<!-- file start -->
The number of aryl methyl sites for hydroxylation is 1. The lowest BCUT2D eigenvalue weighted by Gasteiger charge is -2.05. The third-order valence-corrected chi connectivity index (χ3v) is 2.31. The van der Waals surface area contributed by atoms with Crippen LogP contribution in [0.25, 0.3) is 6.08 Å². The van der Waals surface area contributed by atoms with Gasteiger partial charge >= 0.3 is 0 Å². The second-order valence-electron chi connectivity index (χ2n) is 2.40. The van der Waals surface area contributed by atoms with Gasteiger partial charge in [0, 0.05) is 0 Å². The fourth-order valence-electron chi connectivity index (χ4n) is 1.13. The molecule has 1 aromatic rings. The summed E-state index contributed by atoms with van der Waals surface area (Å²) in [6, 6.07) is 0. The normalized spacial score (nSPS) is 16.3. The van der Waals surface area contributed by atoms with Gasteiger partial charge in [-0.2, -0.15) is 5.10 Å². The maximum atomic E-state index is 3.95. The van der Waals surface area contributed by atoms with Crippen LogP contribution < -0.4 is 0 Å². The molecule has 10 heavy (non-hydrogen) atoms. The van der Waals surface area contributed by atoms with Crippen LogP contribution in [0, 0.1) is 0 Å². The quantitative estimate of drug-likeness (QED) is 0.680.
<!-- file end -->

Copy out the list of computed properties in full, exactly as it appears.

The number of aryl methyl sites for hydroxylation is 1. The lowest BCUT2D eigenvalue weighted by Gasteiger charge is -2.05. The third-order valence-corrected chi connectivity index (χ3v) is 2.31. The van der Waals surface area contributed by atoms with Crippen LogP contribution in [0.25, 0.3) is 6.08 Å². The van der Waals surface area contributed by atoms with Gasteiger partial charge >= 0.3 is 0 Å². The second-order valence-electron chi connectivity index (χ2n) is 2.40. The van der Waals surface area contributed by atoms with Gasteiger partial charge in [0, 0.05) is 0 Å². The fourth-order valence-electron chi connectivity index (χ4n) is 1.13. The molecule has 1 aromatic rings. The summed E-state index contributed by atoms with van der Waals surface area (Å²) in [6, 6.07) is 0. The normalized spacial score (nSPS) is 16.3. The van der Waals surface area contributed by atoms with Gasteiger partial charge in [-0.2, -0.15) is 5.10 Å². The maximum atomic E-state index is 3.95. The van der Waals surface area contributed by atoms with Crippen LogP contribution < -0.4 is 0 Å². The molecule has 10 heavy (non-hydrogen) atoms. The van der Waals surface area contributed by atoms with Crippen LogP contribution in [0, 0.1) is 0 Å². The quantitative estimate of drug-likeness (QED) is 0.680.